The bonus bucks could also be tied to tiers of database usage as well.   Vendors love to tell you how much their content is used (especially when you threaten to cancel), and librarians are the ones who can drive database usage by pointing students, faculty, and patrons to the resource.  Librarians also have their favorite resources as well, and might be more inclined to point their patrons to a new favorite resource if it offered bonus bucks tied to usage.  As usage for a particular resource increases, libraries are less likely to cancel a resource, especially when faculty, students, and patrons learn to  depend heavily on that database.  On the other hand, when library budgets don’t keep up with the costs of annual subscription increases, the databases with the least amount of use often get cut first.

Our next fiscal year begins in a few months, and once again we’ll be asking the question “is it worth it to renew?” on a regular basis. I’d love to see vendors roll out some creative incentives to keep our library’s business.  How about you?

 

How to fix Closed Captioning on your YouTube videos

YouTube has a very cool featured whereby the big fancy YouTube computer will try to automagically perform closed captioning for your videos.  In my experiences in watching my own videos, and from viewing other videos, the closed captioning results from YouTube can be hit or miss.  In a pinch, most results are serviceable, allowing non-native speakers the ability to pick up on *some* of the works used in the audio.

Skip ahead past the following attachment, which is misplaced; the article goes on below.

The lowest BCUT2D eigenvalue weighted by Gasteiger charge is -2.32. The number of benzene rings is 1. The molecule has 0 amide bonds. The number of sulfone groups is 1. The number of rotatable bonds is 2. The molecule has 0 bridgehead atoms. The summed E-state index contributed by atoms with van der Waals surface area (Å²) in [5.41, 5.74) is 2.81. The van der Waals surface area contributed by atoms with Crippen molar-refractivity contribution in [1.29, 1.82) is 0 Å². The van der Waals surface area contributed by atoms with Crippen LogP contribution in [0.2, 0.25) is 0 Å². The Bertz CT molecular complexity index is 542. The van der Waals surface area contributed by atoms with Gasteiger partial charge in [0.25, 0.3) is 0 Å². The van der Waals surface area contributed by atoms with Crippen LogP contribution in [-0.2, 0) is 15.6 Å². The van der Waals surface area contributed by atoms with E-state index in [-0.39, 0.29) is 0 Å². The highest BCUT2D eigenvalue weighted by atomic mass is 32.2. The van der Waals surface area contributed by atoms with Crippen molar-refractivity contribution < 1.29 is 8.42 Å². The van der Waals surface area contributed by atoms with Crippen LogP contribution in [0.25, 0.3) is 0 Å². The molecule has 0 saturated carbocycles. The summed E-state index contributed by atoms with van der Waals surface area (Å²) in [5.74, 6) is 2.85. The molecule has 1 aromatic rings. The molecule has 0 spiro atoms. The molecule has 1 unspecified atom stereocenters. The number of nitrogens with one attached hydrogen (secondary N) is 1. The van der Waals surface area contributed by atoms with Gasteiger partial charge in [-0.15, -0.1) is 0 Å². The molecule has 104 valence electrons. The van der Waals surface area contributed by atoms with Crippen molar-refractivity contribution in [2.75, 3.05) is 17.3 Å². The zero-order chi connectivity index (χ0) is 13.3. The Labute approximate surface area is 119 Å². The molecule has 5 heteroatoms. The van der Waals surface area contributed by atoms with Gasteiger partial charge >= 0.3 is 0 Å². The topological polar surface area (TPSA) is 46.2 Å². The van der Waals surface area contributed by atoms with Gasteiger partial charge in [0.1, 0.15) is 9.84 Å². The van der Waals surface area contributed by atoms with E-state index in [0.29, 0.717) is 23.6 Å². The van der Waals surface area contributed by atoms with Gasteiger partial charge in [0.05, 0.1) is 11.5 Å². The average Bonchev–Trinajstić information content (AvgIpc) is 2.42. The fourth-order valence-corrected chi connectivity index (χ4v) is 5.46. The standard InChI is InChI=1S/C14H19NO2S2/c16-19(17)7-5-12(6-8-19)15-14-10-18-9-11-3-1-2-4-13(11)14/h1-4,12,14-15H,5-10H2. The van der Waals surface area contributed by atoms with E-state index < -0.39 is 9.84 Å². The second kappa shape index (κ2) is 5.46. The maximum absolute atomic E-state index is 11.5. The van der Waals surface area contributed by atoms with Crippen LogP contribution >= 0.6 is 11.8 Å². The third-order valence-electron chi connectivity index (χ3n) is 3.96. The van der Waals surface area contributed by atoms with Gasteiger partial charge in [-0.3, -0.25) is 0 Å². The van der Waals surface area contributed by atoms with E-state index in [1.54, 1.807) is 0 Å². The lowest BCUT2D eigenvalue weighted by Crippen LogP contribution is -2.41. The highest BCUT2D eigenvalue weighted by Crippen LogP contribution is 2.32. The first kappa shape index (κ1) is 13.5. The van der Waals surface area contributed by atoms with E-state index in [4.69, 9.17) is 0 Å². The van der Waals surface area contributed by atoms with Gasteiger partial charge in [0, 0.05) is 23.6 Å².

I normally introduce myself in my videos as “Hey there, I’m Chad Boeninger, Business Librarian for Ohio University Libraries.”  In one of my recent videos, YouTube apparently didn’t pick up on my Southern accent or the spelling of my name.  The image below shows the result:

“hair I’m sad bond” ???!?

 

Fortunately, you can fix these results, and the process, while tedious, is not entirely painful.  All you have to do is go into the Edit menu in YouTube, and click on the Captions link.  This will take you to a page where you can change the wording of the captions, as shown in the image below:

Much better! (click for larger)

 

After you have edited your captions, it is a good idea to disable the YouTube automatic captions for that video to avoid confusing viewers with multiple closed captioned options.

Remember to disable duplicate captions

The end result, is much better:

Much better, with less “hair” 😉

Now that I’ve got the first 7 seconds fixed, now all I need to do is find time to work on the remaining 15:03.  Perhaps an easier option is to download the captions.sbv file from the video and edit in a text editor, as shown below.   You could then upload the modified sbv file to YouTube, remembering to disable other caption options.

Editing captions in a text editor may save time

I’ll edit the captions for an entire video soon, and report back on what I’ve learned.

How to make library instructional (or other educational) videos and screencasts

The video below is a follow-up to my previous post about how I make library instructional videos.

 

This video shows the basics of making library instructional (or other educational) videos and screencasts. The video discusses the inexpensive equipment and software needed, and shows how to make a video from start to finish. Discusses camera selection, how to use Screencast-o-matic.com, how to edit the video in Windows Live Moviemaker, and how to upload to YouTube. For a detailed write-up of the process, visit my post on how I make library instructional videos.